Memo to Rockets fans: This season, you're going to mean more than you think

Am I exaggerating here? Possibly.

I haven't written something here in quite some time.  

It has been a truly uneventful offseason, aside from our Artest-Ariza swap.  There just hasn't been much to write about.  News has been slow, and though they are popular elsewhere, I am not a fan of last-resort posts such as "This Day in History..." or "Guess This Former Rocket."  If you don't like to bullshit with people in a real life conversation, I doubt you'd like to read a blog post that essentially serves the same purpose.

However, I finally decided upon something to write about.  I have a request for everyone here, or at least those of you that live in Houston.  Most importantly, I have a request for you corporate folks who purchase club seats, and then proceed to leave them empty in favor of a trip on the yacht.  From what I can tell, they don't think it's necessary nor fun to attend a game unless the Rockets either win 15 games in a row, or make the postseason.  Only then do they show their true colors, by actually showing up.

When fans do make an effort, it pays off.  The postseason attendance was phenomenal.  I know, because when I tried to sneak into the front rows, they were, to my surprise, filled.  Every single seat had an owner, and he or she was in attendance.

I want all of you to attend as many Rockets games as you can this season.  And once you are in your seat, I want you to be very loud.  If you want wins from the makeshift roster that will be in uniform this year, you need to do all that you can to make sure we win the home games.  Every single one.

Jerome Solomon basically accused Rockets fans of being passionless last season.  He asserted that the Rockets had one of the worst home atmospheres in the entire NBA.  That includes virtual bingo parlors such as the Izod Arena in New Jersey, and the Wachovia Center in Philadelphia.  Solomon shoved the Toyota Center into the cellar, and while it made me cry inside, I had to accept the fact that it was all true.

If you went to a home game during the regular season, you know what I'm talking about.  Rockets fans treated games like musicals.  They sat and watched in silence for the majority of the show, and if there was an eventful moment that required some sort of applause, they clapped apathetically in between yawns.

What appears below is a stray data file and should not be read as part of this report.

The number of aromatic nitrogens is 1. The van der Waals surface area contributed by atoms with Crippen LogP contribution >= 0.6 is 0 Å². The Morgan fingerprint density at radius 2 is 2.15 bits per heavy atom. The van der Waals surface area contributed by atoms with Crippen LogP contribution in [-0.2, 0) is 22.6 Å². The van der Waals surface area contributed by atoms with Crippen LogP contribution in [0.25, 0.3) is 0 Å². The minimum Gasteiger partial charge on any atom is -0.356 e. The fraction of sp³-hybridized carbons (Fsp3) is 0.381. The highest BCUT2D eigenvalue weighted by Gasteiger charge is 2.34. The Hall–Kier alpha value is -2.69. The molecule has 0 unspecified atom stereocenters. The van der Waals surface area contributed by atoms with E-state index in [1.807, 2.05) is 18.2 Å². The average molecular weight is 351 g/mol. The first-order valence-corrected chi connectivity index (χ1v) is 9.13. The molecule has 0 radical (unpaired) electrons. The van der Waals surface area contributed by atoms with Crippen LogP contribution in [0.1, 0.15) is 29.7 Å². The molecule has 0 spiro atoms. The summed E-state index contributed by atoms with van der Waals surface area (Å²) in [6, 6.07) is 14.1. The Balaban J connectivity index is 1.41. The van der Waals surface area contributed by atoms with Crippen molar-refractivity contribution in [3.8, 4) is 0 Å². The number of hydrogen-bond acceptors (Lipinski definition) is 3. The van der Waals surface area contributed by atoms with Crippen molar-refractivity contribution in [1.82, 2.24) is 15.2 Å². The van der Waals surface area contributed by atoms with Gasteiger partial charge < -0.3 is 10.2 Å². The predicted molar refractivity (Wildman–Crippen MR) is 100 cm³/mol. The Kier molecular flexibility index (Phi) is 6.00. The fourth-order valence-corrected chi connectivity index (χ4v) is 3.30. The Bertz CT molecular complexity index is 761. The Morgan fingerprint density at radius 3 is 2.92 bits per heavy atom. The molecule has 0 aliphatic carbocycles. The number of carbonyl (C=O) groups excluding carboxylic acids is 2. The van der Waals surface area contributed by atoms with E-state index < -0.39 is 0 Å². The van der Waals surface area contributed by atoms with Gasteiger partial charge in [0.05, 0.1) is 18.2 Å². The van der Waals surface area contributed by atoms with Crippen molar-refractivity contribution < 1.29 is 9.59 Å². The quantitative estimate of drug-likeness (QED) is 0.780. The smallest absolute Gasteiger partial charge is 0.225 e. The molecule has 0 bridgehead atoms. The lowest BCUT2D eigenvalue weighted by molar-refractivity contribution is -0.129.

But we were talented enough to survive, except for the Washington game.  Or the Indiana game.  Or the Clippers game.  Okay, so maybe we didn't survive as blissfully as we should have.

Apathy, indifference, and silence will kill us this season.  It will absolutely kill us.

Home court advantage means more to these Rockets than it does for any other team.  Our guys feed off adrenaline like the Toon Squad reacted to a sip of Michael's Secret Stuff.  

None of those major wins against L.A. came on the road.  Instead, we got crushed.  Our play was substantially better at Toyota Center versus Staples Center.  It wasn't just your normal home court advantage; the cheering from our fans rattled the normally dominant-when-in-Houston Lakers (as much as a championship team could be rattled), and it made guys like Luis Scola and Aaron Brooks turn into (almost) lethal scorers.  It wasn't just hustle that elevated our performances in those two stunning victories - it was the overwhelming amount of confidence and adrenaline that our suddenly outrageous fans produced.

When our boys traveled to Los Angeles, they were without the support that they relished so much in Houston.  It was like watching a kid struggle during his first week of college.  The Rockets looked helpless and hopeless.  They didn't know what to do.  They were waiting for that sense of confidence to come back to them from an outside source.  All they got was an obnoxious, demeaning croak from Jack Nicholson.

You may think I'm overrating the value of home support.  You may think these players are hollow, that they are like video game characters, in that their performances are solely based on talent.  But that's simply not the case.  

As corny, cliched, and syrupy as it sounds, you can make a difference next year.  You have to.

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